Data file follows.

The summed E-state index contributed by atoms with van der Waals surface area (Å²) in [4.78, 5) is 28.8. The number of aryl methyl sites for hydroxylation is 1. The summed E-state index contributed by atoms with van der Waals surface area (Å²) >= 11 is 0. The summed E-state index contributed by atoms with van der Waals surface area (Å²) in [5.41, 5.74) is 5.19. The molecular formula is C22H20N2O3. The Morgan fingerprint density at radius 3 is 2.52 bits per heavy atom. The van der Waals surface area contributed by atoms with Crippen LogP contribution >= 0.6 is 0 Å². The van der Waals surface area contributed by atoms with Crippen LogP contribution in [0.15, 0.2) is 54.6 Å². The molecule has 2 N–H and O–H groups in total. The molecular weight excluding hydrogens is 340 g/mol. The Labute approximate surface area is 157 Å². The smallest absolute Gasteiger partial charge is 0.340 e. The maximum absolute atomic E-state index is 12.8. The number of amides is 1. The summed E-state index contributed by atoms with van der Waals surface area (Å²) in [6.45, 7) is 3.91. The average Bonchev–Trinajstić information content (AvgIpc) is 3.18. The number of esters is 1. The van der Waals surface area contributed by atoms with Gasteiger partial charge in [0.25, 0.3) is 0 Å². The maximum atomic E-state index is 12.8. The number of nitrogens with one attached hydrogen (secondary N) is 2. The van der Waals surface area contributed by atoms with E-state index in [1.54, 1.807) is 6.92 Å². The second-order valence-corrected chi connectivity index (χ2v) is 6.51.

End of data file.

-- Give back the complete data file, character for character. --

The summed E-state index contributed by atoms with van der Waals surface area (Å²) in [4.78, 5) is 28.8. The number of aryl methyl sites for hydroxylation is 1. The summed E-state index contributed by atoms with van der Waals surface area (Å²) >= 11 is 0. The summed E-state index contributed by atoms with van der Waals surface area (Å²) in [5.41, 5.74) is 5.19. The molecular formula is C22H20N2O3. The Morgan fingerprint density at radius 3 is 2.52 bits per heavy atom. The van der Waals surface area contributed by atoms with Crippen LogP contribution >= 0.6 is 0 Å². The van der Waals surface area contributed by atoms with Crippen LogP contribution in [0.15, 0.2) is 54.6 Å². The molecule has 2 N–H and O–H groups in total. The molecular weight excluding hydrogens is 340 g/mol. The Labute approximate surface area is 157 Å². The smallest absolute Gasteiger partial charge is 0.340 e. The maximum absolute atomic E-state index is 12.8. The number of amides is 1. The summed E-state index contributed by atoms with van der Waals surface area (Å²) in [6.45, 7) is 3.91. The average Bonchev–Trinajstić information content (AvgIpc) is 3.18. The number of esters is 1. The van der Waals surface area contributed by atoms with Gasteiger partial charge in [0.25, 0.3) is 0 Å². The maximum atomic E-state index is 12.8. The number of nitrogens with one attached hydrogen (secondary N) is 2. The van der Waals surface area contributed by atoms with E-state index in [1.54, 1.807) is 6.92 Å². The second-order valence-corrected chi connectivity index (χ2v) is 6.51.